One can hardly believe that any man would go to such extreme limits in testing the patience of God. Here is again reenacted the scene of God's enemies at the foot of the cross crying out: "Vau, if Thou be God, come down and free Thyself!"  One feels like the disciples of the Lord who cried out: "Lord, wilt Thou that we command fire to come down from heaven and consume them?" But patiently the Lord replies to those who reason thus, as did to His disciples: "You know not of what spirit you are. The Son of Man came not to destroy souls, but to save" (Luke.9:55,56). And again, "I wish not the death of the wicked, but that the wicked turn from his way and live" (Ezech.33). God's wisdom in dealing patiently with His wayward children was demonstrated in the case of this French poet and blasphemer. According to a brief notice appearing a few years later, this defiant blasphemer unexpectedly retired to the strictest monastery of the Trappists at Algiers, Africa, where, since then, he has been doing penance for his sins, thanking God for His infinite patience shown him.

How marvelous is not only the goodness and mercy, but also the patience of God! One day, it is said, a court jester came before Caesar and exclaimed: "Sir, you never forget anything in your life, except offenses committed against yourself." What was said in jest and flattery to a caesar, can in sacred truth be said of God. He not only forgives sins, but also forgets them. He not only forgets them, but in His loving kindness, He buries even the memory of them. Correct, then, was the Psalmist when the words well forth from his soul: "Praise the Lord, for He is good; for His mercy endures forever" (Ps.135:1).

Justice.--But here is another admonition for all of us. It is this: while we admire the goodness, the mercy and the patience of God, let us also not overlook His justice. We must always beware of tempting God beyond just bounds. For, while God is just without being too strict, He is also merciful without being too lenient. It is only a God who can reconcile the limits of goodness and mercy with justice. The day will arrive for us all when goodness and mercy will cease, and only justice will be meted out. After death, it will no longer be the good, the merciful, the patient God, but only the just Judge, the just God. He Who has said; "I wish not the death of a sinner, but that he repent and live," has also said: "Add not sin upon sin, and say not: 'The mercy of the Lord is great, He will have mercy on the multitude of my sins.'  For mercy and wrath quickly come from Him, and His wrath looks upon sinners. Delay not to be converted to the Lord and defer it not from day to day. For His wrath shall come on a sudden, and in the time of vengeance He will destroy thee" (Ecclus.5:5-8).

Conclusion.--My friends, let us not delay in recognizing the justice of God as well as His patience, goodness and mercy. Let us never forget how Our Lord wept over the city of Jerusalem. Jesus had repeatedly manifested His goodness and love, but stubbornly the Jews had rejected Him. Seeing the just punishments that were about to befall them, Jesus wept as He exclaimed: "Jerusalem, Jerusalem, how often would I have gathered together thy children. . . . and thou wouldst not!" (Matt.23:37).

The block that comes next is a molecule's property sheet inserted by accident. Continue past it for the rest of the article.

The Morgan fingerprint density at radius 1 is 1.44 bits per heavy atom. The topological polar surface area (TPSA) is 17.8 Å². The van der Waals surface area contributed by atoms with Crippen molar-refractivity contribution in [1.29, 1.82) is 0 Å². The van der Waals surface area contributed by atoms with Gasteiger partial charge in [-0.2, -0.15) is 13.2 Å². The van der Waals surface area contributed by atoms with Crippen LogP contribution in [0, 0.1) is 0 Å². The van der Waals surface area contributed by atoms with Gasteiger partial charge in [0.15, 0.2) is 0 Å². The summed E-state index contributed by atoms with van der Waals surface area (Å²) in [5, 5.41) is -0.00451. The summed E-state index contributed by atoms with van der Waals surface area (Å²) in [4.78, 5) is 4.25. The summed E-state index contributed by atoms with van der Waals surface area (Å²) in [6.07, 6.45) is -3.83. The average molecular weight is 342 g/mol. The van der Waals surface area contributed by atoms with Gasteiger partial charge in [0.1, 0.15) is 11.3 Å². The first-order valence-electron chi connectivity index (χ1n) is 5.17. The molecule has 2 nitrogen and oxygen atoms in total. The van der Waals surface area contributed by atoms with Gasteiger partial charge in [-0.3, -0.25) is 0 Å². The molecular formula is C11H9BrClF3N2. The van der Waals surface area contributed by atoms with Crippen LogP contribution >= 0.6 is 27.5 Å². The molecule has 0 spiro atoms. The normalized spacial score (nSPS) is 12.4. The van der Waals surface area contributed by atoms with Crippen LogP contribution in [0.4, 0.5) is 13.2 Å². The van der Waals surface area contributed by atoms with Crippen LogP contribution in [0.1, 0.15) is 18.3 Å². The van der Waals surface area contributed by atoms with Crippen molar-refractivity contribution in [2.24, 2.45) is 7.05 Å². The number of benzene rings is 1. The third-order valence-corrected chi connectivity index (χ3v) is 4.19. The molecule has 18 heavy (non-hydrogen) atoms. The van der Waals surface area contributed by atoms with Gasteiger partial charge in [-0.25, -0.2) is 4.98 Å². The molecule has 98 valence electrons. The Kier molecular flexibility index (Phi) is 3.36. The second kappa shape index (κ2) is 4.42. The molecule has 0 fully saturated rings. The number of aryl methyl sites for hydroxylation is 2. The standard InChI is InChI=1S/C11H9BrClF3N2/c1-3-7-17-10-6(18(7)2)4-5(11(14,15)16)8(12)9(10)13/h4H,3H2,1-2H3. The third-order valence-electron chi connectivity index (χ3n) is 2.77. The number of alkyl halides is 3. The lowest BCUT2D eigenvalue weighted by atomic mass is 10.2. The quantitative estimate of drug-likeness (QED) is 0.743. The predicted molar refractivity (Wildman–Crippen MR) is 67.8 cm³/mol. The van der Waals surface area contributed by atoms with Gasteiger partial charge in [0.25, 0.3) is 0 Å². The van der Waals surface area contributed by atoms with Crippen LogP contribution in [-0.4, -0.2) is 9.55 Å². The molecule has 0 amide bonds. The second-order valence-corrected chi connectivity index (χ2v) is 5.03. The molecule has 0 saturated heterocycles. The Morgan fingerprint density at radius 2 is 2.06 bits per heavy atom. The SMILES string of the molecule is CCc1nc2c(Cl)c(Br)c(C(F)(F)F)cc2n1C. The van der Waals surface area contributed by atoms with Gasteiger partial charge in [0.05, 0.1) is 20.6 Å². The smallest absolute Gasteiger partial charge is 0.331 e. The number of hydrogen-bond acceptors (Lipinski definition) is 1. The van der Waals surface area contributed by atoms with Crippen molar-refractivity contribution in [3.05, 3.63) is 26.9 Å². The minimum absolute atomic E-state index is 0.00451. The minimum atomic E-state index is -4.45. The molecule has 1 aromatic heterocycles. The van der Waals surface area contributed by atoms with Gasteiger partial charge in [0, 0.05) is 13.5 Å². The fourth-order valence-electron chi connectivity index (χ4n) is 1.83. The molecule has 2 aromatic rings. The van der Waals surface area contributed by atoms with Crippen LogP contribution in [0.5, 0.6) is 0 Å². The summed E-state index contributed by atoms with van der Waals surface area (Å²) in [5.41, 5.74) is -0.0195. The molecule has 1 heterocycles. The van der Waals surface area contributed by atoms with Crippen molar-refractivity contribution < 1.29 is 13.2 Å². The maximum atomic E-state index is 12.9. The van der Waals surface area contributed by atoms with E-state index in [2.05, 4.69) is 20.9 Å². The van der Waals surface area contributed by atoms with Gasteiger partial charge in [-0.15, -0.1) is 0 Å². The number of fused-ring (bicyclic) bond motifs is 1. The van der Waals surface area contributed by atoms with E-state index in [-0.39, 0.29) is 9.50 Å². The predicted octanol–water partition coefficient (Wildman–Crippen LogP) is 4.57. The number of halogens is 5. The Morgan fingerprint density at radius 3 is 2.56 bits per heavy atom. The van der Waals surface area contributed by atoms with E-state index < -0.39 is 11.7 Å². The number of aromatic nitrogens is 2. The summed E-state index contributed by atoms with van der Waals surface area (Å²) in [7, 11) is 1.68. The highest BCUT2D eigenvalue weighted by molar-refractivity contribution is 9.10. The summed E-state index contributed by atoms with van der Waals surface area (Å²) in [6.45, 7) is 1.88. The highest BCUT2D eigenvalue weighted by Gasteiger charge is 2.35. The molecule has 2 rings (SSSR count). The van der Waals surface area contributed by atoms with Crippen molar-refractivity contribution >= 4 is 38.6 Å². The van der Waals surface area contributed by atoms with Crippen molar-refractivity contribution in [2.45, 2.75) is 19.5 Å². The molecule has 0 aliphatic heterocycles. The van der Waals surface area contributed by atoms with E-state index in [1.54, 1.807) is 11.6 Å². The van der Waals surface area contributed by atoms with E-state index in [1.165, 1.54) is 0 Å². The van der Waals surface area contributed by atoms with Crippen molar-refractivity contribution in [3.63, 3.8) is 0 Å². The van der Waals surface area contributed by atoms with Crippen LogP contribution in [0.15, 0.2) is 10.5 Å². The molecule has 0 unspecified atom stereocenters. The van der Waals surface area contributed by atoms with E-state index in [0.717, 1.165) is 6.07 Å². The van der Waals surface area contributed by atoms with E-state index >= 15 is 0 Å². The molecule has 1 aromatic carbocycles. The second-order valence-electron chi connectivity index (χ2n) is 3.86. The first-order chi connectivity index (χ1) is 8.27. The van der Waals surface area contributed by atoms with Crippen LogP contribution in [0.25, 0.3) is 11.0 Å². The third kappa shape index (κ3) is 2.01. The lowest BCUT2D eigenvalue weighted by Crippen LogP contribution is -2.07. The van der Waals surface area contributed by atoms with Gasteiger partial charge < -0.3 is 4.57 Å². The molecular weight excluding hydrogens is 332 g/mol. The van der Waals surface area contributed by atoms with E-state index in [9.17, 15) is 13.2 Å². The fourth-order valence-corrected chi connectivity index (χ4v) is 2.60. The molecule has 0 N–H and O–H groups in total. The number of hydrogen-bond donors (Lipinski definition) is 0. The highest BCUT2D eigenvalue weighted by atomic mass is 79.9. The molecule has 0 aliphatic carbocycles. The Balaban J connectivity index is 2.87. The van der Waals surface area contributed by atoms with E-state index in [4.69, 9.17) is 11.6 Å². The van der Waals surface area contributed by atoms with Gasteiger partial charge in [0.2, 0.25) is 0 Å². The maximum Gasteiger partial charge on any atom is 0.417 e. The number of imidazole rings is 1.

There is seldom a sincere death-bed conversion. History sounds the warning only too often. Here are a few striking examples.  On February 25, 1758, one of the most violent foes of Christianity, Voltaire, wrote to his friend, d'Alembert: "Twenty years hence the good God will be doomed." Exactly twenty years later, on the very same date, February 25, 1778, Voltaire's doctor informed him that his condition was hopeless. Voltaire asked that a priest be sent for. But his anti-Christiasn attendants would not allow this. He begged desperately, but in vain. Then giving one blood-curdling cry, he died as he had lived. Who, I ask, was doomed? Not God!

Chaumette was another. In a public speech, he challenged God with a blasphemy, saying: "God, prove that You are, and strike me with Thy lightning." No lightning came; but a few days later, his head fell under a guillotine. Nietzshe declare: "The ancient God is dead, we have killed Him." He ended his life as a maniac. All these blasphemers are dead, but God still lives.

Oh, my friends, let us never tempt God in His patience, His goodness and His mercy. Rather cry with the Psalmist: "Quid retribuam Domino pro-omnibus quae retribuat mihi?" ("What shall I render unto the Lord for all that He has rendered unto me?"). How beautifully St. Ambrose sums up the meaning of the words of the Creed, "I believe in God the Father Almighty," when he says: "Do you wish to heal your wounds? He is the Physician. Does the fire of fever burn you? He is the refreshing spring. Do you fall beneath the weight of your wrongdoing? He is eternal justice.  Do you need help? He is omnipotent power. Do you fear death. He is life. Do you earnestly long for the kingdom of heaven? He is the Lord. Do you want to flee from the darkness? He is light. Do you hunger for nourishment? He is the bread of life" ("De Virginitate," chapter 16). Yes, "the mercies of the Lord I will sing forever" (Ps.88.1).  Amen.